The death of Jesse

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Image : Pixabay

 

Others are up ahead, a clump of black silhouettes, paled by a haze of sea spray.

I check my instinct to call Jesse to heel. Stupid dog’s too far away, closer to them than me. If I call they’ll see me.

There was a storm last night. Idiot! I stumbled from the shack just as the cold sun was lifting over the bay, only half awake, unprepared. If only I’d made coffee, got the stove going, sparked some brain cells to life. But the wood store was empty, the coffee jar too.

I watch Jesse for one second, two, as he jogs towards the hunched figures, his tail swinging. Only now do I notice wreckage littering the sands – a plastic bottle, half full of  something blue (shampoo? mouthwash?): sodden paper: a splash of red cloth, bright as spilt paint. The others will have been out all night scavenging for what’s left of the boat’s crew.

One last glimpse of golden fur and I turn back, walking fast, forcing myself not to run, not wanting to draw their attention. I sink my hands deep in my pockets, feel the bag I’d brought along to collect Jesse’s morning mess – a hangover of more civilised times.

Stumbling over a silver belt buckle, a boot with no laces, I hear Jesse bark, growl, yelp.

Poor Jesse. I bite my lip hard, blink away salt water.

I determine to find more coffee.


Not sure if it’s the hunched, hooded figure in the foreground that turned my thoughts to the dark side, or just the fact that I’m a miserabilist.  What do you think of when you see this picture? Is it more cheerful than the way my tale went?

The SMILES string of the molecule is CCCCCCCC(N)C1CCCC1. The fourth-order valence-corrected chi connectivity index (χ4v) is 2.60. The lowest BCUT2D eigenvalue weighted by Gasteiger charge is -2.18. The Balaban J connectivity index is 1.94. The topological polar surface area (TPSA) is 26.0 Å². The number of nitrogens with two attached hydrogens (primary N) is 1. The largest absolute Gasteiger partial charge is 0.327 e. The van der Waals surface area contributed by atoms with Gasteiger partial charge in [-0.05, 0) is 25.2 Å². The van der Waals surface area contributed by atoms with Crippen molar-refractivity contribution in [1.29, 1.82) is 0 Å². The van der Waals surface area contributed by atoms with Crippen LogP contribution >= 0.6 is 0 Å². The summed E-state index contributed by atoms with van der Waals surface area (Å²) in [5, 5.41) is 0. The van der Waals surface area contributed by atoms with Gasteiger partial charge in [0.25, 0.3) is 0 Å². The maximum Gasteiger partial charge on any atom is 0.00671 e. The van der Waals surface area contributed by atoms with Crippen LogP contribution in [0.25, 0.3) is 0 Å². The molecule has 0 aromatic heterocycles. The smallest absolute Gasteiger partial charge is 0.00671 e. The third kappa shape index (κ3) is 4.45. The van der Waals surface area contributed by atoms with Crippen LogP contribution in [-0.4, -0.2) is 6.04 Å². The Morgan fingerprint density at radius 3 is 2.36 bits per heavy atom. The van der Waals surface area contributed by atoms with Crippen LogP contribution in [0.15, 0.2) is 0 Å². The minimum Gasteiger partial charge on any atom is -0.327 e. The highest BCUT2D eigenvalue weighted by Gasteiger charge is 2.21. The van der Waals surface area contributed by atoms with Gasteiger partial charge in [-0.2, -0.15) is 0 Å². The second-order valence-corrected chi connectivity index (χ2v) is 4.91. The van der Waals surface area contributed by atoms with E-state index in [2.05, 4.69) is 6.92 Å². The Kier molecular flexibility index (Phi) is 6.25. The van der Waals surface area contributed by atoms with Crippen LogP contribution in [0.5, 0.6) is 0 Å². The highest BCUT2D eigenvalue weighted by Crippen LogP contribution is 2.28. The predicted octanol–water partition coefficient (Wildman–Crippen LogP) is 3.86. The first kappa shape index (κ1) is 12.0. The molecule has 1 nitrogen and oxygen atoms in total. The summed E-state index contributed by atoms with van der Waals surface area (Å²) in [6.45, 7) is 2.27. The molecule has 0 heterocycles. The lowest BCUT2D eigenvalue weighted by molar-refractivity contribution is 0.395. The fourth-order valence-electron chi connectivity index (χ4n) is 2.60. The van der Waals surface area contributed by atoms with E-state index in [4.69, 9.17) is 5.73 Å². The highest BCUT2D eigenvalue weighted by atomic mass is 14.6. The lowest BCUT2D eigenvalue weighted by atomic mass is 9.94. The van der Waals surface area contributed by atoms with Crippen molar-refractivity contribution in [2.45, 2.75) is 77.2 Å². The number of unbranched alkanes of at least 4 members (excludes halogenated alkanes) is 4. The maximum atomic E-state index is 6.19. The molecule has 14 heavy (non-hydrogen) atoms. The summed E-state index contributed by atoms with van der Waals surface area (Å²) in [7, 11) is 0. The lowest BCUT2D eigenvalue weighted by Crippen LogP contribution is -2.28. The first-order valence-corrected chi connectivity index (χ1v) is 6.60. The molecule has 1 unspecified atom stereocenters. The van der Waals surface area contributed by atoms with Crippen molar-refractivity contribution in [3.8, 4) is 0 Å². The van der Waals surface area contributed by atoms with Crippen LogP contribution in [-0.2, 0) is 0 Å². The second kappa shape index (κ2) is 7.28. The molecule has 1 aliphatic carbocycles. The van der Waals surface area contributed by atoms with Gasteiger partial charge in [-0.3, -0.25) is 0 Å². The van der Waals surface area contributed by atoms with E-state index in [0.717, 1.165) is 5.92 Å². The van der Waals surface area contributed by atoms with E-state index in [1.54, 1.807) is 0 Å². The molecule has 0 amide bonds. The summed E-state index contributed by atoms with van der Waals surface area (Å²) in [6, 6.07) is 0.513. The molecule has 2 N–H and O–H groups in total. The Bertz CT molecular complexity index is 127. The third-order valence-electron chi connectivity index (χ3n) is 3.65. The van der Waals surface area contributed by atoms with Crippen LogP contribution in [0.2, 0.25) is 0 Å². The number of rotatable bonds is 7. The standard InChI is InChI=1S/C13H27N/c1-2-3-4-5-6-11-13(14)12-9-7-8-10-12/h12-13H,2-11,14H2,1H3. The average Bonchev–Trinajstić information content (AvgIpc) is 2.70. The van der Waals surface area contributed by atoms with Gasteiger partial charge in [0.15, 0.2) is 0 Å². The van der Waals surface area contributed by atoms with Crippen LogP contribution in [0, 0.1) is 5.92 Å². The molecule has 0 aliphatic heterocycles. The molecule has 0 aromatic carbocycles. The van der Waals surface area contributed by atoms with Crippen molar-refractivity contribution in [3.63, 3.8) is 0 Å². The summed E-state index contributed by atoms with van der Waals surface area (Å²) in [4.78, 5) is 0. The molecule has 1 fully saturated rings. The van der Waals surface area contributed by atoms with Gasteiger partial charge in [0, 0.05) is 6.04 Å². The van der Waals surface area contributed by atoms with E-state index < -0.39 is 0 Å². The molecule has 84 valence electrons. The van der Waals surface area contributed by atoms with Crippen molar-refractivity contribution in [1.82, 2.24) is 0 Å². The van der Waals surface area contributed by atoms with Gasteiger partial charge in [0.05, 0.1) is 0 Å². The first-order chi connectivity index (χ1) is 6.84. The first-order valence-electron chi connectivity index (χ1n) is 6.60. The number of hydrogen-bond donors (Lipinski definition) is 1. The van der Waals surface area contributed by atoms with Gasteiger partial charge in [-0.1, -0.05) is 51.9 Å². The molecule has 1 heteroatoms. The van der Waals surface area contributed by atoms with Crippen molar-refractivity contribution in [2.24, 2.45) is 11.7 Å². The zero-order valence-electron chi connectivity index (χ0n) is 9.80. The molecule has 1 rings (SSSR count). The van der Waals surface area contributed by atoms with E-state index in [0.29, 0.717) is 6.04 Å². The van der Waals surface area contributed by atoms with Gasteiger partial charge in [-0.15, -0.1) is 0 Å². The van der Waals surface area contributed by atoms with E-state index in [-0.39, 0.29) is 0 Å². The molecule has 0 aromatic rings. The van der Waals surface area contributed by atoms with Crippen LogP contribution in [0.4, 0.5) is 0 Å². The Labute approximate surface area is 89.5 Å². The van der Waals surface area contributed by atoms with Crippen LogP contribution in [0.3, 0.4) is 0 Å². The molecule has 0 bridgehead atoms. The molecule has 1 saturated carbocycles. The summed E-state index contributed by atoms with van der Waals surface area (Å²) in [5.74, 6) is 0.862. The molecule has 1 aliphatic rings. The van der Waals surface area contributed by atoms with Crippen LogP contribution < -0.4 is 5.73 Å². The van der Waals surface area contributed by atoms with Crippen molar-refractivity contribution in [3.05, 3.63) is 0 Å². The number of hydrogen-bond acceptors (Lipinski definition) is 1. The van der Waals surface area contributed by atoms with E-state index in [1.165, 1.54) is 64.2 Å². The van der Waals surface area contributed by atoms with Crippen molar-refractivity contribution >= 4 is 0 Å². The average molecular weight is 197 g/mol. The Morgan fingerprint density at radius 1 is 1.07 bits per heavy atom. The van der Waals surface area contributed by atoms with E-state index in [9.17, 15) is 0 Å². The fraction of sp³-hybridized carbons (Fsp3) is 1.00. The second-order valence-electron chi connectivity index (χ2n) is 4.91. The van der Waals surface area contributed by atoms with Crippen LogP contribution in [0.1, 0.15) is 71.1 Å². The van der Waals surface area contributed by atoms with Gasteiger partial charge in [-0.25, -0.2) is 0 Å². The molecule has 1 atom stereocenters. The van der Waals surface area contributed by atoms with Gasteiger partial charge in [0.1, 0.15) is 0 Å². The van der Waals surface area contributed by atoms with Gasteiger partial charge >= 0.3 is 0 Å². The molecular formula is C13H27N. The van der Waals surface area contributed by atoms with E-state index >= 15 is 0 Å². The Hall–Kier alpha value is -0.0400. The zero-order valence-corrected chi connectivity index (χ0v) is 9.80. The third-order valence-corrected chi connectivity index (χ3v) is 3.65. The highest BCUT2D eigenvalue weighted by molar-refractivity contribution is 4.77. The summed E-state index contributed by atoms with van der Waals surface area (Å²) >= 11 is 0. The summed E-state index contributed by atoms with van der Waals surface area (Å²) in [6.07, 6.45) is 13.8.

As the Valentine’s Day rush of roses and desperate paramours is upon me, I find myself absent from the screen for a few days. So here’s a tale I penned a year ago.

Apologies to all who comment in the meantime – I shall reply once the madness is over.

 

Friday Fictioneers: Birds sing at the end of the world

copyright-Rich Voza

copyright-Rich Voza

 


 

 

We need fuel, or I’d avoid the airport entirely. There’s still some left in the support vehicles – for now.

There’s aviation fuel too, but it went badly for the last tribe who syphoned it. The explosion was so large, it woke the twins. All those tears.

It’s the feeling of suspension that’s eerie, all the planes waiting to taxi. It’s as if the passengers just nipped off for a pint and will return any minute, sun cream packed, ready for two weeks on the beach.

What happened to them all?

At least we can hear the birds sing now.

 


 

Written for Rochelle Wisoff-Field’s Friday Fictioneers. See the picture prompt and write 100 words to go along with it. See here for full Ts and Cs.